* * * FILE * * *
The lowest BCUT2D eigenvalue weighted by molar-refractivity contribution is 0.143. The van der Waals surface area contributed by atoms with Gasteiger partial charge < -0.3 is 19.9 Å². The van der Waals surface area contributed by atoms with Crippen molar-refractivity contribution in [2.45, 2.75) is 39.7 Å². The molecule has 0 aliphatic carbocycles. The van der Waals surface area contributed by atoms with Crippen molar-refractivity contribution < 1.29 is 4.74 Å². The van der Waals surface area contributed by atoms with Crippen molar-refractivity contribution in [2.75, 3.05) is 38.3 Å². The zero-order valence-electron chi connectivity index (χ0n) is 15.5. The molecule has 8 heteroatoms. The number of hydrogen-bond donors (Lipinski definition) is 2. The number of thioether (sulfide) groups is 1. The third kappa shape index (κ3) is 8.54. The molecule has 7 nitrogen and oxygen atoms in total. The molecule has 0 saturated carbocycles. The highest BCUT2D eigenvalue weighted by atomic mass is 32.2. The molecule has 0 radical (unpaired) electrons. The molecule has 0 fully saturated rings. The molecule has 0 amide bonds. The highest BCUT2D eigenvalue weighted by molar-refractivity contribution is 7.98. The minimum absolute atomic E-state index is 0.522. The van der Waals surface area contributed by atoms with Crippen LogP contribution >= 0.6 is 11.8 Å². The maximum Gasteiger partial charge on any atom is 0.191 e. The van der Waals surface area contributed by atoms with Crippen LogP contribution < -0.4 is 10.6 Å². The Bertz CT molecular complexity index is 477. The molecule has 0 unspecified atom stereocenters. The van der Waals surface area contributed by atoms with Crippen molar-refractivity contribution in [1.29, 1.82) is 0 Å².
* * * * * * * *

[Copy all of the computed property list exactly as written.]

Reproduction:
The lowest BCUT2D eigenvalue weighted by molar-refractivity contribution is 0.143. The van der Waals surface area contributed by atoms with Gasteiger partial charge < -0.3 is 19.9 Å². The van der Waals surface area contributed by atoms with Crippen molar-refractivity contribution in [2.45, 2.75) is 39.7 Å². The molecule has 0 aliphatic carbocycles. The van der Waals surface area contributed by atoms with Crippen molar-refractivity contribution < 1.29 is 4.74 Å². The van der Waals surface area contributed by atoms with Crippen molar-refractivity contribution in [2.75, 3.05) is 38.3 Å². The zero-order valence-electron chi connectivity index (χ0n) is 15.5. The molecule has 8 heteroatoms. The number of hydrogen-bond donors (Lipinski definition) is 2. The number of thioether (sulfide) groups is 1. The third kappa shape index (κ3) is 8.54. The molecule has 7 nitrogen and oxygen atoms in total. The molecule has 0 saturated carbocycles. The highest BCUT2D eigenvalue weighted by atomic mass is 32.2. The molecule has 0 radical (unpaired) electrons. The molecule has 0 fully saturated rings. The molecule has 0 amide bonds. The highest BCUT2D eigenvalue weighted by molar-refractivity contribution is 7.98. The minimum absolute atomic E-state index is 0.522. The van der Waals surface area contributed by atoms with Crippen LogP contribution >= 0.6 is 11.8 Å². The maximum Gasteiger partial charge on any atom is 0.191 e. The van der Waals surface area contributed by atoms with Crippen LogP contribution < -0.4 is 10.6 Å². The Bertz CT molecular complexity index is 477. The molecule has 0 unspecified atom stereocenters. The van der Waals surface area contributed by atoms with Crippen molar-refractivity contribution in [1.29, 1.82) is 0 Å².